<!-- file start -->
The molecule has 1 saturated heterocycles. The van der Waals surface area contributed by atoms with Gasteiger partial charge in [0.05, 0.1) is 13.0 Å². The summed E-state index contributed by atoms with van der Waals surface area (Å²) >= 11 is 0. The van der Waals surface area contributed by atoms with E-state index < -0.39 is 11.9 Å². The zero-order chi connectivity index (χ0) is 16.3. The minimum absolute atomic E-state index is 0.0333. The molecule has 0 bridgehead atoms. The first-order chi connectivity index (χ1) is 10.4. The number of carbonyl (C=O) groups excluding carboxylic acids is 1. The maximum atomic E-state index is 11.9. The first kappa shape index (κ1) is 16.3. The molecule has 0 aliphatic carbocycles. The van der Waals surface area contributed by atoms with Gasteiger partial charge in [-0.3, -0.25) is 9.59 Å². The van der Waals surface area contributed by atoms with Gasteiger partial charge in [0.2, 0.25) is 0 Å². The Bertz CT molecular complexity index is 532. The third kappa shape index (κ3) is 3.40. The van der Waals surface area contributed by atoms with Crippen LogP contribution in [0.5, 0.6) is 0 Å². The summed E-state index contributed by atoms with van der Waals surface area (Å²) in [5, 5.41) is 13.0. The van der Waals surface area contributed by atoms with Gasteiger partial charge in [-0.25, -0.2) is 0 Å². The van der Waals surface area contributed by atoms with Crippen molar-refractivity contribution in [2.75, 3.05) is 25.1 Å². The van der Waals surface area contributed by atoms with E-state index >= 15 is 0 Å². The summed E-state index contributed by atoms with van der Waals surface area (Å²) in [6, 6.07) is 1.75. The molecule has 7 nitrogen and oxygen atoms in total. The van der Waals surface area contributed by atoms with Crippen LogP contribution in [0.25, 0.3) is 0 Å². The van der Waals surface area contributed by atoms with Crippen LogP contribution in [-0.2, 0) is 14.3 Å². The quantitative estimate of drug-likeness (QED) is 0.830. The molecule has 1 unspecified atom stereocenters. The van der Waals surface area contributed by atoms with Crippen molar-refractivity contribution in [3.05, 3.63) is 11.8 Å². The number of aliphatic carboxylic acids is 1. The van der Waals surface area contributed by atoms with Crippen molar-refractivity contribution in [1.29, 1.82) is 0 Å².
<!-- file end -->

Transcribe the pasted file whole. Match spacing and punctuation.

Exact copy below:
The molecule has 1 saturated heterocycles. The van der Waals surface area contributed by atoms with Gasteiger partial charge in [0.05, 0.1) is 13.0 Å². The summed E-state index contributed by atoms with van der Waals surface area (Å²) >= 11 is 0. The van der Waals surface area contributed by atoms with E-state index < -0.39 is 11.9 Å². The zero-order chi connectivity index (χ0) is 16.3. The minimum absolute atomic E-state index is 0.0333. The molecule has 0 bridgehead atoms. The first-order chi connectivity index (χ1) is 10.4. The number of carbonyl (C=O) groups excluding carboxylic acids is 1. The maximum atomic E-state index is 11.9. The first kappa shape index (κ1) is 16.3. The molecule has 0 aliphatic carbocycles. The van der Waals surface area contributed by atoms with Gasteiger partial charge in [-0.3, -0.25) is 9.59 Å². The van der Waals surface area contributed by atoms with Gasteiger partial charge in [0.2, 0.25) is 0 Å². The Bertz CT molecular complexity index is 532. The third kappa shape index (κ3) is 3.40. The van der Waals surface area contributed by atoms with Crippen LogP contribution in [0.5, 0.6) is 0 Å². The summed E-state index contributed by atoms with van der Waals surface area (Å²) in [5, 5.41) is 13.0. The van der Waals surface area contributed by atoms with Gasteiger partial charge in [-0.25, -0.2) is 0 Å². The van der Waals surface area contributed by atoms with Crippen molar-refractivity contribution in [2.75, 3.05) is 25.1 Å². The van der Waals surface area contributed by atoms with E-state index >= 15 is 0 Å². The summed E-state index contributed by atoms with van der Waals surface area (Å²) in [6, 6.07) is 1.75. The molecule has 7 nitrogen and oxygen atoms in total. The van der Waals surface area contributed by atoms with Crippen LogP contribution in [0.25, 0.3) is 0 Å². The van der Waals surface area contributed by atoms with Crippen LogP contribution in [-0.2, 0) is 14.3 Å². The quantitative estimate of drug-likeness (QED) is 0.830. The molecule has 1 unspecified atom stereocenters. The van der Waals surface area contributed by atoms with Crippen molar-refractivity contribution in [3.05, 3.63) is 11.8 Å². The number of aliphatic carboxylic acids is 1. The van der Waals surface area contributed by atoms with Crippen molar-refractivity contribution in [1.29, 1.82) is 0 Å².